Baba Marta (a.k.a Grandma Marta) is a mythical person in Bulgarian and other Balkan countries’ folklore. The name of Baba Marta is connected to the month of March. Baba Marta is the sister of Golyam Sechko (the month of January) and Malyk Sechko (the month of February). Baba Marta is at times nice and kind and at times angry and evil. Some say her meanness was caused by her younger brothers drinking all her wine. This is why the weather in March is considered to be unpredictable. As unpredictable as Baba Marta’s temper.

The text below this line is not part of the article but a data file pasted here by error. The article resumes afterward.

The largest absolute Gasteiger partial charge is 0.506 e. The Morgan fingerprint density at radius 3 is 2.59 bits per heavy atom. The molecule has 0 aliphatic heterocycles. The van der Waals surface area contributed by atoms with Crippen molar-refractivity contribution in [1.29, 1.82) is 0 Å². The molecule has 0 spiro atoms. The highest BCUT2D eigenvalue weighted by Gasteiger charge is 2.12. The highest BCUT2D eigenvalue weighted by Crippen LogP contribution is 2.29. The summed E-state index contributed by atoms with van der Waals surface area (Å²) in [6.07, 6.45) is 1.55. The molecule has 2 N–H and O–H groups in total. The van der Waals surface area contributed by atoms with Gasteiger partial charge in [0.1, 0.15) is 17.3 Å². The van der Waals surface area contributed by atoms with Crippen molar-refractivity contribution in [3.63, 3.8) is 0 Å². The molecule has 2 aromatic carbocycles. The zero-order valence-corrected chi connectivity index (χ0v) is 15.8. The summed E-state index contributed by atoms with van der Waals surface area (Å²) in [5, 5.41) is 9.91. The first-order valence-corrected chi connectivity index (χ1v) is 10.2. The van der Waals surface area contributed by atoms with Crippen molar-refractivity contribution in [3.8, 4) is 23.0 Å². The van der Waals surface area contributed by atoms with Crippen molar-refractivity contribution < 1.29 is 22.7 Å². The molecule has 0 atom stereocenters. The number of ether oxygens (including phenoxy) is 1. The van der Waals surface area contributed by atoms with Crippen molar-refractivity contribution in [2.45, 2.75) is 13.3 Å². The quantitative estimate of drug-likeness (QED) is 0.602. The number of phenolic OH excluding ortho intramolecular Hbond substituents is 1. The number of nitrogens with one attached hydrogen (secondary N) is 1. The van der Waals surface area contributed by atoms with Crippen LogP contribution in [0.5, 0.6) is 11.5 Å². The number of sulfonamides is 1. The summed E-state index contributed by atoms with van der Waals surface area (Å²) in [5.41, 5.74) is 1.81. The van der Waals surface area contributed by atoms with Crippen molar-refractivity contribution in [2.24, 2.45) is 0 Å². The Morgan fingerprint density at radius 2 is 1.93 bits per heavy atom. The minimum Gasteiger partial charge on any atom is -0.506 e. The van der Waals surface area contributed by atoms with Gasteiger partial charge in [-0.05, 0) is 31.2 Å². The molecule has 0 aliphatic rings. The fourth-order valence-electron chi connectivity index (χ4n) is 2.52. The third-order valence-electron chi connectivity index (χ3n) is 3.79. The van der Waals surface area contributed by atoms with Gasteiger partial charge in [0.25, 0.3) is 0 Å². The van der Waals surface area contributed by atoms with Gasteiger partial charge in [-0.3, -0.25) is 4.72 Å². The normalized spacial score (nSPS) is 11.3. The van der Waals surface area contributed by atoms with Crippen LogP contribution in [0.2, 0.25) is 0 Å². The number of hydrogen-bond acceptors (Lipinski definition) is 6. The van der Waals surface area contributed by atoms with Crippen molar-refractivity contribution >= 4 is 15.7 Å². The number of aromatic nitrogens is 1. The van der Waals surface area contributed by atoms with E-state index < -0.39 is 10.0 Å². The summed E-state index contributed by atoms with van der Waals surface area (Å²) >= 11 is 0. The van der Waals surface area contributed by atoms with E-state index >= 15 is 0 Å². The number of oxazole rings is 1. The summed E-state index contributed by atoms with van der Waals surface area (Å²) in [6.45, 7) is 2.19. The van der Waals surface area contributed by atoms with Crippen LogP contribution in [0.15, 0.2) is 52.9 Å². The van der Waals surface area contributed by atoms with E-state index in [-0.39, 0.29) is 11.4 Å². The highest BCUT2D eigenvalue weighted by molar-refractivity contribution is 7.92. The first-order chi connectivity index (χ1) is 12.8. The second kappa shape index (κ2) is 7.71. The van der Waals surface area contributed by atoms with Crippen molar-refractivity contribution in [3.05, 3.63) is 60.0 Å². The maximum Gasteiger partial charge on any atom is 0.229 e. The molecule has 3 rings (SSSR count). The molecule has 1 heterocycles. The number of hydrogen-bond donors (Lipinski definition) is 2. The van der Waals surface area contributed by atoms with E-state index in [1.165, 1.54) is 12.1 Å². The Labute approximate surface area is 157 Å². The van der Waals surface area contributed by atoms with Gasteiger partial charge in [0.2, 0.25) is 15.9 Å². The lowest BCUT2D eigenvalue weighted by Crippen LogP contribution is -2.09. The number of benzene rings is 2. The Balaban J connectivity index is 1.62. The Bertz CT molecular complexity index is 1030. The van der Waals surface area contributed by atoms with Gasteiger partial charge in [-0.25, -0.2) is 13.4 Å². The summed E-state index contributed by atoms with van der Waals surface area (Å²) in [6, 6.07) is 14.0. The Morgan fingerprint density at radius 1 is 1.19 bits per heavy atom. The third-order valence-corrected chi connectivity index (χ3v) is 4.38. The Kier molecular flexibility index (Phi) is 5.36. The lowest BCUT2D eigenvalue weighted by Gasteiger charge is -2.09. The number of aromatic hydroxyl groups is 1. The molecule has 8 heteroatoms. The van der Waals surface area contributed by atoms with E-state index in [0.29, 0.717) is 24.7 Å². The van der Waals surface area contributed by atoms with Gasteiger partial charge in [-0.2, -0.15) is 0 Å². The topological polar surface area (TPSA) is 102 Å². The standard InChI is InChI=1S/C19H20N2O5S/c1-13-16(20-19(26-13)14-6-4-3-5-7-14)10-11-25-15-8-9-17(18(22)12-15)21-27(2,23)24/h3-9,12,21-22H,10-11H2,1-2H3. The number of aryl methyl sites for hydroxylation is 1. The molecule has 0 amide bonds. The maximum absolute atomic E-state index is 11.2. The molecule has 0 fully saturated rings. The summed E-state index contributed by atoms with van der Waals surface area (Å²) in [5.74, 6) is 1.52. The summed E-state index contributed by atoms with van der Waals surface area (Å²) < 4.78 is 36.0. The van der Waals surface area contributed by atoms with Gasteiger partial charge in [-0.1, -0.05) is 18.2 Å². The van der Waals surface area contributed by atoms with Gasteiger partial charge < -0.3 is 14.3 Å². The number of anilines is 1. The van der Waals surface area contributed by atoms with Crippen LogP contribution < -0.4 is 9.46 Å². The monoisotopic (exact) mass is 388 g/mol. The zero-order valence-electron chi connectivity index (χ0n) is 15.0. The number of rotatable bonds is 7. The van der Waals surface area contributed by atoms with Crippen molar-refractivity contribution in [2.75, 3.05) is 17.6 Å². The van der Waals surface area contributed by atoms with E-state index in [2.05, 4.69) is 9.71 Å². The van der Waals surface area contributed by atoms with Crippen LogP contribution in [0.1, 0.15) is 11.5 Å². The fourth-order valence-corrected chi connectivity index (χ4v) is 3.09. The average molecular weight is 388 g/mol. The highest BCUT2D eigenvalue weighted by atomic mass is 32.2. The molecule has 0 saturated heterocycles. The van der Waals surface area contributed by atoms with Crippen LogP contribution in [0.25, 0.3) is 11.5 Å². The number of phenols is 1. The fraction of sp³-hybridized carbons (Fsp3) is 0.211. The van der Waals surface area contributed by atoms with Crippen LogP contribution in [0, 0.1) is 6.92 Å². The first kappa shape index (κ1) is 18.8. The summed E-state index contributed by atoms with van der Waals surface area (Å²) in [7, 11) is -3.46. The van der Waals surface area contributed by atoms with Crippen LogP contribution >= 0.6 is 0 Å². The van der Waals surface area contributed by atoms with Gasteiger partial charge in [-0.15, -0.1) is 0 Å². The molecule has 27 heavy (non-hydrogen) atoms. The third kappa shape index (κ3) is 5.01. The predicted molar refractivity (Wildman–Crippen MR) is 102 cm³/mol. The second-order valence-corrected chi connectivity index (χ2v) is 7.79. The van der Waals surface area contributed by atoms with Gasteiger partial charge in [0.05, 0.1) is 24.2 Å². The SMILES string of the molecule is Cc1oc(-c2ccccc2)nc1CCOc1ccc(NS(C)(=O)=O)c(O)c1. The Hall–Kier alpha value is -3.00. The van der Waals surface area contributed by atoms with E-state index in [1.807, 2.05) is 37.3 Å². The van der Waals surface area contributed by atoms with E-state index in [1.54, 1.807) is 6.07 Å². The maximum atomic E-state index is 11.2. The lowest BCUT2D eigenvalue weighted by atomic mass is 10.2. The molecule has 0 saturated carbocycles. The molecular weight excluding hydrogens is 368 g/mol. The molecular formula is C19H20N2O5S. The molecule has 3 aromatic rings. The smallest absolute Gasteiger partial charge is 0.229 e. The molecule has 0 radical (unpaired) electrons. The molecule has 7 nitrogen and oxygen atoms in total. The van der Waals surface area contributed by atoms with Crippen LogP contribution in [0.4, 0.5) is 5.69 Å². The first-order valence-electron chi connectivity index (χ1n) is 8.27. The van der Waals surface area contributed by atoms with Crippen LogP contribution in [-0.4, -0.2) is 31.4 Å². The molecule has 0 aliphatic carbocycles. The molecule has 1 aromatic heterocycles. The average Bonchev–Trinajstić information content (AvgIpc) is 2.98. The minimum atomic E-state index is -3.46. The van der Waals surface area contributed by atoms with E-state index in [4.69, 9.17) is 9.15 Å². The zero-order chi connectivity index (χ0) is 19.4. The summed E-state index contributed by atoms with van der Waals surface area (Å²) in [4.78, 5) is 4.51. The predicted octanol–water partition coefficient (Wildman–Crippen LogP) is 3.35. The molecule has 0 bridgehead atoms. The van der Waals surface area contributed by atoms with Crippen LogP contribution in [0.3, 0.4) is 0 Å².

Nevertheless, the image of Baba Marta is usually connected with the coming of spring and with the martenitsi tradition. If you visit Bulgaria in the beginning of March, don’t be surprised to see people meeting on the streets and tying red and white bracelets made of red and white yarn to each other’s wrists, and wishing each other to be healthy and happy during the year. The red and white thread bracelets and ornaments are called martenitsi. When you receive a martenitsa, you have to make a wish. You remove the martenitsa from your wrist when you see a stork or a tree in bloom. The martenitsa is then tied to a tree in bloom, and your wish will come true. The giving of martenitsi is a pagan tradition, and symbolizes the interplay between life on Earth (the red color) and eternity (the white color).